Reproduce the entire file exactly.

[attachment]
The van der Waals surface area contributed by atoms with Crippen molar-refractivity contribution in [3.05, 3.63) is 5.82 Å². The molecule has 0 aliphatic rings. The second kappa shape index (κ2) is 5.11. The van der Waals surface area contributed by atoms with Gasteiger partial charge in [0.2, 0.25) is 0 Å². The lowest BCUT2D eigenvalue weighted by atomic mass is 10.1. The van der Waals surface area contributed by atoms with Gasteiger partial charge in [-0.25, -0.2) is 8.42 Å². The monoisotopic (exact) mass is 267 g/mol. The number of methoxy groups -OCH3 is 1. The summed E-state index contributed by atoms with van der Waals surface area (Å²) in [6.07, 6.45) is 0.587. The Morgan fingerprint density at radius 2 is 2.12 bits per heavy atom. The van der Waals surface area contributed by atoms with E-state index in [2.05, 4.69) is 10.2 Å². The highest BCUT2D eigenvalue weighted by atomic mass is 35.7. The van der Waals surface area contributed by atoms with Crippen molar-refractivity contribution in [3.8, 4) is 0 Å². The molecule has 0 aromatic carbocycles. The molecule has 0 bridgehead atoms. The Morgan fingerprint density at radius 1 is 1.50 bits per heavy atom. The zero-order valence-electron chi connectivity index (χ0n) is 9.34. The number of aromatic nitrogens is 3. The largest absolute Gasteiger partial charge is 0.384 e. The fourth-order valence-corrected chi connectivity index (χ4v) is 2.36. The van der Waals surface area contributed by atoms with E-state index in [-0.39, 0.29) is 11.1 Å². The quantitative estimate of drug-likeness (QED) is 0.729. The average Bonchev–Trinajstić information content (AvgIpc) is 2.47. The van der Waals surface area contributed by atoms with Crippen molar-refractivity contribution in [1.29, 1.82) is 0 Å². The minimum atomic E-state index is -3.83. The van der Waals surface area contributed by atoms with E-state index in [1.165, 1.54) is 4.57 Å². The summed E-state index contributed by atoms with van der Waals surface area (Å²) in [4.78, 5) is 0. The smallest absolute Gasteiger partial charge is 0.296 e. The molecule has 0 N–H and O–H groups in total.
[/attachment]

The van der Waals surface area contributed by atoms with Crippen molar-refractivity contribution in [3.05, 3.63) is 5.82 Å². The molecule has 0 aliphatic rings. The second kappa shape index (κ2) is 5.11. The van der Waals surface area contributed by atoms with Gasteiger partial charge in [0.2, 0.25) is 0 Å². The lowest BCUT2D eigenvalue weighted by atomic mass is 10.1. The van der Waals surface area contributed by atoms with Gasteiger partial charge in [-0.25, -0.2) is 8.42 Å². The monoisotopic (exact) mass is 267 g/mol. The number of methoxy groups -OCH3 is 1. The summed E-state index contributed by atoms with van der Waals surface area (Å²) in [6.07, 6.45) is 0.587. The Morgan fingerprint density at radius 2 is 2.12 bits per heavy atom. The van der Waals surface area contributed by atoms with E-state index in [2.05, 4.69) is 10.2 Å². The highest BCUT2D eigenvalue weighted by atomic mass is 35.7. The van der Waals surface area contributed by atoms with Crippen molar-refractivity contribution in [3.8, 4) is 0 Å². The molecule has 0 aromatic carbocycles. The molecule has 0 bridgehead atoms. The Morgan fingerprint density at radius 1 is 1.50 bits per heavy atom. The zero-order valence-electron chi connectivity index (χ0n) is 9.34. The number of aromatic nitrogens is 3. The largest absolute Gasteiger partial charge is 0.384 e. The fourth-order valence-corrected chi connectivity index (χ4v) is 2.36. The van der Waals surface area contributed by atoms with E-state index in [-0.39, 0.29) is 11.1 Å². The quantitative estimate of drug-likeness (QED) is 0.729. The average Bonchev–Trinajstić information content (AvgIpc) is 2.47. The van der Waals surface area contributed by atoms with Crippen molar-refractivity contribution in [1.29, 1.82) is 0 Å². The minimum atomic E-state index is -3.83. The van der Waals surface area contributed by atoms with E-state index in [1.165, 1.54) is 4.57 Å². The summed E-state index contributed by atoms with van der Waals surface area (Å²) in [4.78, 5) is 0. The smallest absolute Gasteiger partial charge is 0.296 e. The molecule has 0 N–H and O–H groups in total.